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Jill Bialosky's first collection of poems is an exceptional one--moving, very accomplished, marked by an unflinching realism and a sharply observant eye combined with great technical skill. Childhood and adolescence shattered by a father's death and the struggles of a mother to raise her daughters are among its concerns. The poems have a dignity and magic that are quite distinctive.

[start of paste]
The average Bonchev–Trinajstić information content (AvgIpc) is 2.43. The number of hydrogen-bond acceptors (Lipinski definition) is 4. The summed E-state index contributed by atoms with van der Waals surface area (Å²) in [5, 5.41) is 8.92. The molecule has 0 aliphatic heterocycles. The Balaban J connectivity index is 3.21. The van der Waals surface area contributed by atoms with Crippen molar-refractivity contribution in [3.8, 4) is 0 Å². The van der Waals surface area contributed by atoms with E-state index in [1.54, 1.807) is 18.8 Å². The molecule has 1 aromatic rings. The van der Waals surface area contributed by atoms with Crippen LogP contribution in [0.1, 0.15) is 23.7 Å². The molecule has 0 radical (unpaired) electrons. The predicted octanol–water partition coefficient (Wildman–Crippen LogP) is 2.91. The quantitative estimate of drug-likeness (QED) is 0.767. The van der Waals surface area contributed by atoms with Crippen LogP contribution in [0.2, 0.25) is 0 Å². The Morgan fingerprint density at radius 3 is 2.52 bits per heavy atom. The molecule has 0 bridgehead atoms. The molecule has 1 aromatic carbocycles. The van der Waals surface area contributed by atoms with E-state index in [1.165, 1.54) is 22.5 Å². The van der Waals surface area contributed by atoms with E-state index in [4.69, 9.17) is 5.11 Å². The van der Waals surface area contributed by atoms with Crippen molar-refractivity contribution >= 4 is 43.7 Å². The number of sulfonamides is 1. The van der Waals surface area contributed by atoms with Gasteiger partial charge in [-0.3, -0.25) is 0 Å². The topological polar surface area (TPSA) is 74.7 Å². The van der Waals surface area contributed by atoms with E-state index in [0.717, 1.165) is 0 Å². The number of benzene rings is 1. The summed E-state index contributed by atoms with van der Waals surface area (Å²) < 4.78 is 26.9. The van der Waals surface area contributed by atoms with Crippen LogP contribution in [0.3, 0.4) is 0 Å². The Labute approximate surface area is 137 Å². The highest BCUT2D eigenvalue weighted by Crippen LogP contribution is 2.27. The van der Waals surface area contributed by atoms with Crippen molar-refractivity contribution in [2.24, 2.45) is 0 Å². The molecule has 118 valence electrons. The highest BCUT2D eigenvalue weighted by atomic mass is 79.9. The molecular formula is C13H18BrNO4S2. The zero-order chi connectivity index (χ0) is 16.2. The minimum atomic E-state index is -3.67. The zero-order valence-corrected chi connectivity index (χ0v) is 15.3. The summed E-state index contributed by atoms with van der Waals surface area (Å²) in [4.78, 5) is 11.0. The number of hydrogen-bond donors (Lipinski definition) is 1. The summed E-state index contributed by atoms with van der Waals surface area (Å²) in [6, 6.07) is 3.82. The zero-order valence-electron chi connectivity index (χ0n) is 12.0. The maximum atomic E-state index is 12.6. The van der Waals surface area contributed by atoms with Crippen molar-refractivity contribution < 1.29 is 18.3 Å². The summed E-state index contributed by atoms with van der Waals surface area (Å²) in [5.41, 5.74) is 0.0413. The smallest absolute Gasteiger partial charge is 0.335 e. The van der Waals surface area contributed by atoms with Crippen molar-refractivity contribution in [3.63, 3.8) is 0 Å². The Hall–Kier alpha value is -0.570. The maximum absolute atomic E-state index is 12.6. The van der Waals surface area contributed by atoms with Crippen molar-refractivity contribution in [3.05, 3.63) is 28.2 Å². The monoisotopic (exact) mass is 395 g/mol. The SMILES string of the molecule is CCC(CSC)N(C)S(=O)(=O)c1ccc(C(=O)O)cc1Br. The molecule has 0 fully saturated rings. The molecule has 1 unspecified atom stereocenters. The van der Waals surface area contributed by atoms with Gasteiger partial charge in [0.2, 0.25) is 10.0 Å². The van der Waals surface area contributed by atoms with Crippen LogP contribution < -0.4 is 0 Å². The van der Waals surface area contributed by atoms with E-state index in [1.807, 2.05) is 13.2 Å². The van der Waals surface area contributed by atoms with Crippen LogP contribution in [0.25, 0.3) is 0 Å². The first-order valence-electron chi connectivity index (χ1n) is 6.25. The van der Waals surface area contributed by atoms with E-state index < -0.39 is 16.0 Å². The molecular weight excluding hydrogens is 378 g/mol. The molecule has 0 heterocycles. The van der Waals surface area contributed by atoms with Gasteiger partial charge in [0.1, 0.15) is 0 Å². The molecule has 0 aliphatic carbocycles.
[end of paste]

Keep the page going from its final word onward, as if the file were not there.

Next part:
Just when it was becoming fashionable to admit having been raised in Cleveland, Bialosky's collection comes along to quiet the urge. In this first book, Ohio is a bland winterscape of fatherlessness, sister-worship and making out with men of questionable background. That this joylessness doesn't reach cathartic heights is due to the poems having, in the most literal sense, too much heart. There is a "reckless heart," a "lost heart," a "cold heart" and a "breaking heart"; stars that are like "burning hearts," "light like a bleeding heart," a heart as wild as "horse hooves," a face that is the "halves of a heart," a doll missing her heart and a "heart of patience." While Bialosky demonstrates a clear and discerning eye, establishes fine rhythms and fashions smart line breaks, the impact of her work, focusing mainly on loss--of father, of sister, of child--is blunted by a uniformity of tone and a lack of unique and potent imagery.